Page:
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Chances are you heard awhile back about Oxitec getting permission to release GM/GE mosquitoes into the wild (in the Florida Keys and Texas) but up until recently, local approval was still needed. It seems as of late, that local approval has finally be gained. 

According to USA Today just days ago officials in the Florida Keys approved the release of these modified insects as a vote was made in favor. This approval by the areas Mosquito Control District is one some are quite concerned about as while the EPA approved things, some locals were hoping that the MCD would not. These mosquitoes are known as the OX5034, and they are basically a modified version of the mosquitoes we see here in the US more often than not, those mosquitoes we normally see can carry things like the Zika virus and other serious viruses. 

According to USA Today, the region in which these mosquitoes are going to be released is dealing with an increase in cases of something known as dengue which is something spread by mosquitoes. It is hoped that the release of these GM/GE mosquitoes will help get that under control. You see, these GM/GE mosquitoes are all males and have been modified to prevent female offspring from surviving which as time passes may help reduce the number of mosquitoes we see in the wild. 

CNN wrote as follows on this recent approval:

“This is an exciting development because it represents the ground-breaking work of hundreds of passionate people over more than a decade in multiple countries, all of whom want to protect communities from dengue, Zika, yellow fever, and other vector-borne diseases,” Oxitec CEO Grey Frandsen said in a statement at the time.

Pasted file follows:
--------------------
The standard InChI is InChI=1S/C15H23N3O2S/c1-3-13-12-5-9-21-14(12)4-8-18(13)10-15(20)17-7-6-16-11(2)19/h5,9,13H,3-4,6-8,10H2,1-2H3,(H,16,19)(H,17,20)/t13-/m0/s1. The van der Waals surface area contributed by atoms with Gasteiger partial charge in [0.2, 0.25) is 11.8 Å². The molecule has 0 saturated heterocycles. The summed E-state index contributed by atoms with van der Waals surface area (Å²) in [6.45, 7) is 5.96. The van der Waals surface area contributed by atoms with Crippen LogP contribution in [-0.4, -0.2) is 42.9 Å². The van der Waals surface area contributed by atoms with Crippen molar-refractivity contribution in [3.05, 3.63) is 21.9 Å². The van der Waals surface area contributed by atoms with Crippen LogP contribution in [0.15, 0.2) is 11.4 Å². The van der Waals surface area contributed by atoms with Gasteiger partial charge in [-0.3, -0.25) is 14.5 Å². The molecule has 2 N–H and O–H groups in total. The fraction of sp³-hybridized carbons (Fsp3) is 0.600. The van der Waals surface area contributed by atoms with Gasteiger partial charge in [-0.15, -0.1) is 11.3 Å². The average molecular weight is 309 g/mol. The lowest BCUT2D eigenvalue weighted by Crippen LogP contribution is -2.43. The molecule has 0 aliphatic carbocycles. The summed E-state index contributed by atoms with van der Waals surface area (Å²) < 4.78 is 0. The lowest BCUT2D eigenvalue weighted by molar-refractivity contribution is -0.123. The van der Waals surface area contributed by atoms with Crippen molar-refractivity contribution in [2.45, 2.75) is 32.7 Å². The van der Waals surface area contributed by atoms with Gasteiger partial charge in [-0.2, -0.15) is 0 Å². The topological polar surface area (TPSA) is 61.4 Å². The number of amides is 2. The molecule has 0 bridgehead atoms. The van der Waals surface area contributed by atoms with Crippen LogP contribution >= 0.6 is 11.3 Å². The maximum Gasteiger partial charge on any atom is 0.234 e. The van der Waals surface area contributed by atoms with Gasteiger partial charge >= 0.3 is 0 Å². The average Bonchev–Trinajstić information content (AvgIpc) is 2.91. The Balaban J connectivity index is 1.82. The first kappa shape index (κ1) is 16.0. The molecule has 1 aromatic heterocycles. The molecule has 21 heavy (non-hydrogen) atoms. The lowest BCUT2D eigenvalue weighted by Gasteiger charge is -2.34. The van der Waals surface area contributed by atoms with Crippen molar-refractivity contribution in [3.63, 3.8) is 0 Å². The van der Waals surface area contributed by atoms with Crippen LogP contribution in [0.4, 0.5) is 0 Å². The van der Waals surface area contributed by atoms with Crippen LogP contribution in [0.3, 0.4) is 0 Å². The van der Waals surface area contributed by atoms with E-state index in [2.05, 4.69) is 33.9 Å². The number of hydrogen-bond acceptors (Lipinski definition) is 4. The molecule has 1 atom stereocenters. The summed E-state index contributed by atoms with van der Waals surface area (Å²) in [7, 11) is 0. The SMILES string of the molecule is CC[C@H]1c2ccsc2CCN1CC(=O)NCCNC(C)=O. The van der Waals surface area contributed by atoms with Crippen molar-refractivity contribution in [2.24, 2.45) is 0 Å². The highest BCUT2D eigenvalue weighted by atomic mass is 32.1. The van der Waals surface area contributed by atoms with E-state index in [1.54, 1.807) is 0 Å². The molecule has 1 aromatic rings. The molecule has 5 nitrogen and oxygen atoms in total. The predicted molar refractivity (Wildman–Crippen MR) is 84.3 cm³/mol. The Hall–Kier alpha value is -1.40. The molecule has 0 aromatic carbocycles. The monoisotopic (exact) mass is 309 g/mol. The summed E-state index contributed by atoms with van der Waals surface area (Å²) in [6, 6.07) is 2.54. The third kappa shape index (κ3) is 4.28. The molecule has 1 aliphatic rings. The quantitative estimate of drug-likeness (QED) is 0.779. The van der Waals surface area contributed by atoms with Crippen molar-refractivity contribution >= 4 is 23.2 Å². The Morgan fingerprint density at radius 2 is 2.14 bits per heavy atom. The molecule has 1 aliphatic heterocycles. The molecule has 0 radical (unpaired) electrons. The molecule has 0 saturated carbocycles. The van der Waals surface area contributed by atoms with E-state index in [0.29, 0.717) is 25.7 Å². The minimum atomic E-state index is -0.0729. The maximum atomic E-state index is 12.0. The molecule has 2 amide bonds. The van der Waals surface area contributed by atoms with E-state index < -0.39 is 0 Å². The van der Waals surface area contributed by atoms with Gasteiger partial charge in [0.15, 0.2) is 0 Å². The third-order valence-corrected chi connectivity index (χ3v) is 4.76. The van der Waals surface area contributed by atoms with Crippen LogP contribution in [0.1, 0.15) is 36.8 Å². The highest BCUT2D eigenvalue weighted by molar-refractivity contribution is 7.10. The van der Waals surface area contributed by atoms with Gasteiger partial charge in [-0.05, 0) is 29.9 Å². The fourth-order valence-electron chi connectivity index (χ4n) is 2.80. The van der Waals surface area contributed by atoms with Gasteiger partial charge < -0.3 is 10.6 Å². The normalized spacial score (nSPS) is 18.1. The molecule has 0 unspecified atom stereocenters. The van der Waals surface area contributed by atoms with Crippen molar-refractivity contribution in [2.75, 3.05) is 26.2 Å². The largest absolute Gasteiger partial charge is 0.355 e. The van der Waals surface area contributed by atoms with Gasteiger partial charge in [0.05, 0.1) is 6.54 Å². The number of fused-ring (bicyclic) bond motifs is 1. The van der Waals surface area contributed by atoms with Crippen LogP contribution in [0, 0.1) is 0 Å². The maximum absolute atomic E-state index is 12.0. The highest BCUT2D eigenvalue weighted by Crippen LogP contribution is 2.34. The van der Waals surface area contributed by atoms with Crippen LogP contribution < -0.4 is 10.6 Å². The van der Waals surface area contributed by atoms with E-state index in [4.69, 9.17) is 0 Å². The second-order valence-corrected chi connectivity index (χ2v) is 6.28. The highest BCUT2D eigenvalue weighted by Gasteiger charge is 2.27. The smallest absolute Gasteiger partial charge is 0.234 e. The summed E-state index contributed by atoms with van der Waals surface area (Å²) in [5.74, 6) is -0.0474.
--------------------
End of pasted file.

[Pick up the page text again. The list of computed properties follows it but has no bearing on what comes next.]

However, state and local approval for the Texas release has not been granted, said Sam Bissett, a communication specialist with Harris County Public Health.

“Local health officials confirm that there is no agreement in place our plans to move forward with the project at this time,” Bissett told CNN. “Our focus is on our efforts with the Covid-19 pandemic.”

In June the state of Florida issued an Experimental Use Permit after seven state agencies unanimously approved the project. But it’s taken over a decade to obtain that approval.

In 2009 and 2010, local outbreaks of dengue fever, which is spread by the Aedes aegypti, left the Florida Keys Mosquito Control District desperate for new options. Despite an avalanche of effort — from aerial, truck and backpack spraying to the use of mosquito-eating fish — local control efforts to contain the Aedes aegypti with larvicide and pesticide had been largely ineffective.

And costly, too. Even though Aedes aegypti is only 1% of its mosquito population, Florida Keys Mosquito Control typically budgets more than $1 million a year, a full tenth of its total funding, to fighting it.

In 2012, the district reached out to Oxitec for help. The company had developed a male mosquito named OX513A, programmed to die before adulthood unless it was grown in water that contained the antibiotic tetracycline.

Batches of the sterile OX513A would be allowed to live and mate with females; however, their male and female offspring would inherit the “kill” programming and die, thus limiting population growth.

OX513A had been field-tested in the Cayman Islands, Panama, and Brazil, with Oxitec reporting a large success rate with each release. For example, a trial in an urban area of Brazil reduced the Aedes aegypti by 95%.

What do you think about all of this? I for one am quite confused about how all of this will play out. Things like this could end up going in many different ways.